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    'Staff publications' is the digital repository of Wageningen University & Research

    'Staff publications' contains references to publications authored by Wageningen University staff from 1976 onward.

    Publications authored by the staff of the Research Institutes are available from 1995 onwards.

    Full text documents are added when available. The database is updated daily and currently holds about 240,000 items, of which 72,000 in open access.

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Record number 511212
Title Grammar of Difference? the Dutch Colonial State, Labour Policies, and Social Norms on Work and Gender, c.1800-1940
Author(s) Nederveen Meerkerk, Elise van
Source International Review of Social History 61 (2016)S24. - ISSN 0020-8590 - p. 137 - 164.
DOI http://dx.doi.org/10.1017/S0020859016000481
Department(s) Rural and Environmental History
WASS
Publication type Refereed Article in a scientific journal
Publication year 2016
Abstract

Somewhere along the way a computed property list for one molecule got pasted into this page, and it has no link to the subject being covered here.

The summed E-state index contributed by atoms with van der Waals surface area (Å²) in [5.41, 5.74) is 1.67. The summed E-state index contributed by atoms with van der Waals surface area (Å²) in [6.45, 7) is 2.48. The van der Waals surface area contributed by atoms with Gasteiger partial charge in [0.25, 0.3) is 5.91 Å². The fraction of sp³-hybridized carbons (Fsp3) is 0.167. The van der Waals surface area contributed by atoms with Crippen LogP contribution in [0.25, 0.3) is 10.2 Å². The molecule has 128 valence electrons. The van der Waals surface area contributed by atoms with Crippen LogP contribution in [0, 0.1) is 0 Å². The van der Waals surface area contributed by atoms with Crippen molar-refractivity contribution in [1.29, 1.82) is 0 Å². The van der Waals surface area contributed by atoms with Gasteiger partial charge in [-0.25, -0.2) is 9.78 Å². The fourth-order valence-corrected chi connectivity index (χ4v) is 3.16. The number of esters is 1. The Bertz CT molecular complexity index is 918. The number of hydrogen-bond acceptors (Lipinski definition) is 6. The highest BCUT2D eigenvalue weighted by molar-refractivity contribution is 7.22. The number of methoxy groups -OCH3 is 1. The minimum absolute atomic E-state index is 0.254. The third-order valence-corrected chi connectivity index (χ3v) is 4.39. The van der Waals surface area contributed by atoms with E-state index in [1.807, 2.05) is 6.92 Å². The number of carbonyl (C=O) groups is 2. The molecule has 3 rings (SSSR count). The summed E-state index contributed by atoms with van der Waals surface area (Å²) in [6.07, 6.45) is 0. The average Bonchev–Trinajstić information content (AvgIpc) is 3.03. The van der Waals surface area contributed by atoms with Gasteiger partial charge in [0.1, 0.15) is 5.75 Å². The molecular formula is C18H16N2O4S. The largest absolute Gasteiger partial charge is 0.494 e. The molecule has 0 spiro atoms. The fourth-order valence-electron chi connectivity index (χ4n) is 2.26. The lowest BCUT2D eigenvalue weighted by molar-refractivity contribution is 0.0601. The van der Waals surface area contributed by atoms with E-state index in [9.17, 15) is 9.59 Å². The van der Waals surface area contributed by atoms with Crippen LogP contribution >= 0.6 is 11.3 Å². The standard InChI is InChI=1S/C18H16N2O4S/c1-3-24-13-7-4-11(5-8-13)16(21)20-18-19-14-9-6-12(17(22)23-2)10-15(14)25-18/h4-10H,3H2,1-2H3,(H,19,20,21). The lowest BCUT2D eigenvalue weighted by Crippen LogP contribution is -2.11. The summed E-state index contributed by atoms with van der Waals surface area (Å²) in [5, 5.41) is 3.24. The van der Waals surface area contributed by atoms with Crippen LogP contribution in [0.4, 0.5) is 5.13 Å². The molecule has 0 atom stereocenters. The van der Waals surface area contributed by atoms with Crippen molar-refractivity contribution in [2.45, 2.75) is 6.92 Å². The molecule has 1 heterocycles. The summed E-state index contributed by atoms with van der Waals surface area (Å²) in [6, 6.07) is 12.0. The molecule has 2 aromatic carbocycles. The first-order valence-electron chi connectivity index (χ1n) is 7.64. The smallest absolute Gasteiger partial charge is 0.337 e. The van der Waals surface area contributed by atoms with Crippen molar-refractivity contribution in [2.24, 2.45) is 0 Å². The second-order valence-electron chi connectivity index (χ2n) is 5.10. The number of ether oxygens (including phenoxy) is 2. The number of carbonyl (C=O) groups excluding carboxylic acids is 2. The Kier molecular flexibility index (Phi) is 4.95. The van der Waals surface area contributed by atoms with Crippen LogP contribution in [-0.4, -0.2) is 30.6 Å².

This article investigates developments in labour policies and social norms on gender and work from a colonial perspective. It aims to analyse the extent to which state policies and societal norms influenced gendered labour relations in the Netherlands and its colony, the Netherlands Indies (present-day Indonesia). In order to investigate the influence of the state on gender and household labour relations in the Dutch empire, this paper compares as well as connects social interventions related to work and welfare in the Netherlands and the Netherlands Indies from the early nineteenth century up until World War II. At the beginning of the nineteenth century, work was seen as a means to morally discipline the poor, both in the Netherlands and the Netherlands Indies. Parallel initiatives were taken by Johannes van den Bosch, who, in 1815, established peat colonies in the Netherlands, aiming to transform the urban poor into industrious agrarian workers, and in 1830 introduced the Cultivation System in the Netherlands Indies, likewise to increase the industriousness of Javanese peasants. While norms were similar, the scope of changing labour relations was much vaster in the colony than in the metropole. During the nineteenth century, ideals and practices of the male breadwinner started to pervade Dutch households, and children's and women's labour laws were enacted. Although in practice many Dutch working-class women and children continued to work, their official numbers dropped significantly. In contrast to the metropole, the official number of working (married) women in the colony was very high, and rising over the period. Protection for women and children was introduced very late in the Netherlands Indies and only under intense pressure from the international community. Not only did Dutch politicians consider it natural for Indonesian women and children to work, their assumptions regarding inherent differences between Indonesian and Dutch women served to justify the protection of the latter: a fine example of what Ann Stoler and Frederick Cooper have called a grammar of difference.

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